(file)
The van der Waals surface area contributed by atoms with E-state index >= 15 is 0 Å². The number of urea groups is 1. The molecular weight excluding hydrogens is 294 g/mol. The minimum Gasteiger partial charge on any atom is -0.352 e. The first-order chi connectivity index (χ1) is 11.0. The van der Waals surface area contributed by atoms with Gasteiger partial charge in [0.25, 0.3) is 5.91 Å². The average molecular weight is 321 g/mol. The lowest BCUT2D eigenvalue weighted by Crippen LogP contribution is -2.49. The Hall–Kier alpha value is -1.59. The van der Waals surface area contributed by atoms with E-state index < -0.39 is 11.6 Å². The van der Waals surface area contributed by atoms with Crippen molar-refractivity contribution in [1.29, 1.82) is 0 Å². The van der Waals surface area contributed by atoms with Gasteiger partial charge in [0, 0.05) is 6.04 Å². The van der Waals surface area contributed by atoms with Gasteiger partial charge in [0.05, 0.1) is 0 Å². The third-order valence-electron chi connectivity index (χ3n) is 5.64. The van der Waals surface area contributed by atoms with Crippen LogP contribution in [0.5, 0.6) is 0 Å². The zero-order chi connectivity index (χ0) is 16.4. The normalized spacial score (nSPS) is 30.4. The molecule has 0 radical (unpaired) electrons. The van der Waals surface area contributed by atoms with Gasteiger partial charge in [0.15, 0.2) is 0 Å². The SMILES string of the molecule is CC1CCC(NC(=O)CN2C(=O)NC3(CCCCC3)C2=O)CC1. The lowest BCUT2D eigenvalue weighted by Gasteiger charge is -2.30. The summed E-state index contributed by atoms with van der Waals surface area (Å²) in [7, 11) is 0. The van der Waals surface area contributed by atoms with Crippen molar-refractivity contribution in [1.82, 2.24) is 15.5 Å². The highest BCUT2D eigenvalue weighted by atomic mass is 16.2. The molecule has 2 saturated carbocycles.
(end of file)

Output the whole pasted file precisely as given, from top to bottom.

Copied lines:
The van der Waals surface area contributed by atoms with E-state index >= 15 is 0 Å². The number of urea groups is 1. The molecular weight excluding hydrogens is 294 g/mol. The minimum Gasteiger partial charge on any atom is -0.352 e. The first-order chi connectivity index (χ1) is 11.0. The van der Waals surface area contributed by atoms with Gasteiger partial charge in [0.25, 0.3) is 5.91 Å². The average molecular weight is 321 g/mol. The lowest BCUT2D eigenvalue weighted by Crippen LogP contribution is -2.49. The Hall–Kier alpha value is -1.59. The van der Waals surface area contributed by atoms with E-state index < -0.39 is 11.6 Å². The van der Waals surface area contributed by atoms with Crippen molar-refractivity contribution in [1.29, 1.82) is 0 Å². The van der Waals surface area contributed by atoms with Gasteiger partial charge in [0, 0.05) is 6.04 Å². The van der Waals surface area contributed by atoms with Gasteiger partial charge in [0.05, 0.1) is 0 Å². The third-order valence-electron chi connectivity index (χ3n) is 5.64. The van der Waals surface area contributed by atoms with Crippen LogP contribution in [0.5, 0.6) is 0 Å². The zero-order chi connectivity index (χ0) is 16.4. The normalized spacial score (nSPS) is 30.4. The molecule has 0 radical (unpaired) electrons. The van der Waals surface area contributed by atoms with Gasteiger partial charge in [0.15, 0.2) is 0 Å². The SMILES string of the molecule is CC1CCC(NC(=O)CN2C(=O)NC3(CCCCC3)C2=O)CC1. The lowest BCUT2D eigenvalue weighted by Gasteiger charge is -2.30. The summed E-state index contributed by atoms with van der Waals surface area (Å²) in [7, 11) is 0. The van der Waals surface area contributed by atoms with Crippen molar-refractivity contribution in [1.82, 2.24) is 15.5 Å². The highest BCUT2D eigenvalue weighted by atomic mass is 16.2. The molecule has 2 saturated carbocycles.